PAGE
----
In nîpawistamâsowin: We Will Stand Up, Cree filmmaker Tasha Hubbard looks at the aftermath of the Colten Boushie verdict and the fight for justice reform
NÎPAWISTAMÂSOWIN: WE WILL STAND UP (Tasha Hubbard). 98 minutes. Apr 25, 9:45 pm, Hot Docs Cinema Apr 27, 1 pm, TIFF 2 May 4, 10 am, Isabel Bader. hotdocs.ca.
Having a film selected to kick off Hot Docs is usually something to celebrate. But Tasha Hubbard, director of nîpawistamâsowin: We Will Stand Up, is grappling with feelings that are less than celebratory.
On the phone from Calgary, the soft-spoken director says that while she’s honoured her film was chosen, she’s surprised by the decision to start the festival with a film about a grieving family and inequalities in the Canadian justice system for Indigenous people.
She had anticipated a doc focused on a high-energy subject to take that coveted slot.
“My film is quieter [and] a hard film to watch.”
The sobering doc follows the events of August 9, 2016, when five friends from Red Pheasant First Nations reserve found themselves on a farm off-reserve in Saskatchewan. Twenty-two-year-old Colten Boushie died that day after being shot in the back of the head by the property owner, Gerald Stanley, who was acquitted of second-degree murder in early 2018.
The film follows Boushie’s mother, Debbie Baptiste, his siblings and cousins throughout the court case, and their subsequent trips to Ottawa to meet politicians and even to the United Nations in a quest to bring awareness to the injustices of the case and for Indigenous people in the legal system.
Having watched the Boushie story unfold on the news and social media, nîpawistamâsowin: We Will Stand Up gave me a more complete picture of who Boushie was, and how strong his family continues to be as they’ve become advocates for justice. It’s told sensitively, with the help of animation and the director’s own Cree heritage infused in the story.
Hubbard sees the film, and its Hot Docs premiere, as “an acknowledgement of the work the family and others have done toward a better life for Indigenous people, but it’s tragic that this event even happened and how it played out is tragic and upsetting,” she says. “I don’t ever lose sight of that.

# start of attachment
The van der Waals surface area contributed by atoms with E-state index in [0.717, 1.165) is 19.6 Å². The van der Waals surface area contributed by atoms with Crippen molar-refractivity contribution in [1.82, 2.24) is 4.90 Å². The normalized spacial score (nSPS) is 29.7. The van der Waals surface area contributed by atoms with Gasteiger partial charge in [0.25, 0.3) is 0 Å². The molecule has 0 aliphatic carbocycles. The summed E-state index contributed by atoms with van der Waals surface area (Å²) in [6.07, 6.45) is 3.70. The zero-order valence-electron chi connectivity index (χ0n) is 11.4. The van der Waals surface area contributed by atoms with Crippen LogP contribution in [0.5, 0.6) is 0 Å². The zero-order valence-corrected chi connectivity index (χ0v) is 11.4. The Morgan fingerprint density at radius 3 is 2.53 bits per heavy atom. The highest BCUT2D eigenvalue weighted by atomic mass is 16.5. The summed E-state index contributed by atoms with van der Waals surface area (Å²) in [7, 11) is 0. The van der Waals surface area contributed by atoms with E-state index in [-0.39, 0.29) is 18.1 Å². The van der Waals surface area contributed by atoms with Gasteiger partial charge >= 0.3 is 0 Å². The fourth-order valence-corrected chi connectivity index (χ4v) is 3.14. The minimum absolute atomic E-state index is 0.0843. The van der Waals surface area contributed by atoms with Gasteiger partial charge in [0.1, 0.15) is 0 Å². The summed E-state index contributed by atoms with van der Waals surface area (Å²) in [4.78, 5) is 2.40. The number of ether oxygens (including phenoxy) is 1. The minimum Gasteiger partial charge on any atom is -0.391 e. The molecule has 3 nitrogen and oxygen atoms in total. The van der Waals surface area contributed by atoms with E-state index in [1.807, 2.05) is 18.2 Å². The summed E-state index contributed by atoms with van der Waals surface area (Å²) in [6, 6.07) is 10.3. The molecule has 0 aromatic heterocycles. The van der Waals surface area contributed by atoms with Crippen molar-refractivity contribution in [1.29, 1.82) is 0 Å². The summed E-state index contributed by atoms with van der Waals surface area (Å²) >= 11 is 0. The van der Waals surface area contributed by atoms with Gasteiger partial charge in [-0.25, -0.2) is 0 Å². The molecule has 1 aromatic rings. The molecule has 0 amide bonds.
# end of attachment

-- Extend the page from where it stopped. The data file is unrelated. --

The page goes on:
“It’s always hard to see an Indigenous family going through something like this,” the director continues. “Unfortunately, we find our family, friends and networks affected by colonial violence.”
nîpawistamâsowin: We Will Stand Up is told from Hubbard’s point of view, a Cree woman who grew up with non-Indigenous adoptive parents on a farm, and her family is included in the film.
“[I thought] putting a bit of my own story and family in this film would be a potential way in for audiences who maybe haven’t considered some of the things we wanted to talk about, such as how the Prairies came to be settled,” says Hubbard. “The film is meant for Canadian and international audiences – everybody needs to talk about the history of this country and how Indigenous people have been perceived.”
She hopes that people will come away with either an introduction to Indigenous issues and justice, or a deepening of their existing knowledge, and feel moved to take action.
“Indigenous people have been pushing for justice for a very long time and are going to continue to push, but advocates, allies, accomplices, supporters are needed,” she says. “I hope those who see the film join in that support for people to take a hard look at the country, take a hard look at the justice system, a hard look at policing and a hard look at attitudes that people have toward Indigenous people and make a shift, so we have a world where all of our children are safe.”
The last thing Hubbard left me with were the words that the family wanted her to pass along, about the goals they continue to work towards.
“They want there to be an increased support at all levels of government to support Indigenous families who are having to negotiate the legal system as victims of violence. They want a royal commission to look at structural racism in the legal system. And they continue to push for the Canadian government to invite the Special Rapporteur on Indigenous Peoples from the United Nations to look into how Indigenous people are treated in the justice system.”